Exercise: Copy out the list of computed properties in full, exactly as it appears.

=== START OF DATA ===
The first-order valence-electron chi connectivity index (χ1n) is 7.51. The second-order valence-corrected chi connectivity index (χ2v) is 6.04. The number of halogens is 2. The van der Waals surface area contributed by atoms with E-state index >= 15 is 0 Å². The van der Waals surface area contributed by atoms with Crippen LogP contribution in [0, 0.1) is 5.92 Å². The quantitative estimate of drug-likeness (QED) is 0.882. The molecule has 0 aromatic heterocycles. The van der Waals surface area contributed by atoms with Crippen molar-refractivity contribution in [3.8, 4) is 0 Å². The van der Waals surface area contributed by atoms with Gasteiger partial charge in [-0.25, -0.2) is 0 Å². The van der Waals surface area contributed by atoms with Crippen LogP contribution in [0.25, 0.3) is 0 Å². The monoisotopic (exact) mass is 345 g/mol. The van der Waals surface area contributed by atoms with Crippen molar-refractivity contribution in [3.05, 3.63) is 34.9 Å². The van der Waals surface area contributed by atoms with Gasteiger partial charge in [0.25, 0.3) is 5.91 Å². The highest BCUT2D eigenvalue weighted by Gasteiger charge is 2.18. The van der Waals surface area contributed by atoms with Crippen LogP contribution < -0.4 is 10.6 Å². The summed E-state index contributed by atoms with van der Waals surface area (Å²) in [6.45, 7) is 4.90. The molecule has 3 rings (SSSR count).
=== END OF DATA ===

The first-order valence-electron chi connectivity index (χ1n) is 7.51. The second-order valence-corrected chi connectivity index (χ2v) is 6.04. The number of halogens is 2. The van der Waals surface area contributed by atoms with E-state index >= 15 is 0 Å². The van der Waals surface area contributed by atoms with Crippen LogP contribution in [0, 0.1) is 5.92 Å². The quantitative estimate of drug-likeness (QED) is 0.882. The molecule has 0 aromatic heterocycles. The van der Waals surface area contributed by atoms with Crippen molar-refractivity contribution in [3.8, 4) is 0 Å². The van der Waals surface area contributed by atoms with Gasteiger partial charge in [-0.25, -0.2) is 0 Å². The van der Waals surface area contributed by atoms with Crippen LogP contribution in [0.25, 0.3) is 0 Å². The monoisotopic (exact) mass is 345 g/mol. The van der Waals surface area contributed by atoms with Crippen molar-refractivity contribution in [3.05, 3.63) is 34.9 Å². The van der Waals surface area contributed by atoms with Gasteiger partial charge in [0.25, 0.3) is 5.91 Å². The highest BCUT2D eigenvalue weighted by Gasteiger charge is 2.18. The van der Waals surface area contributed by atoms with Crippen LogP contribution < -0.4 is 10.6 Å². The summed E-state index contributed by atoms with van der Waals surface area (Å²) in [6.45, 7) is 4.90. The molecule has 3 rings (SSSR count).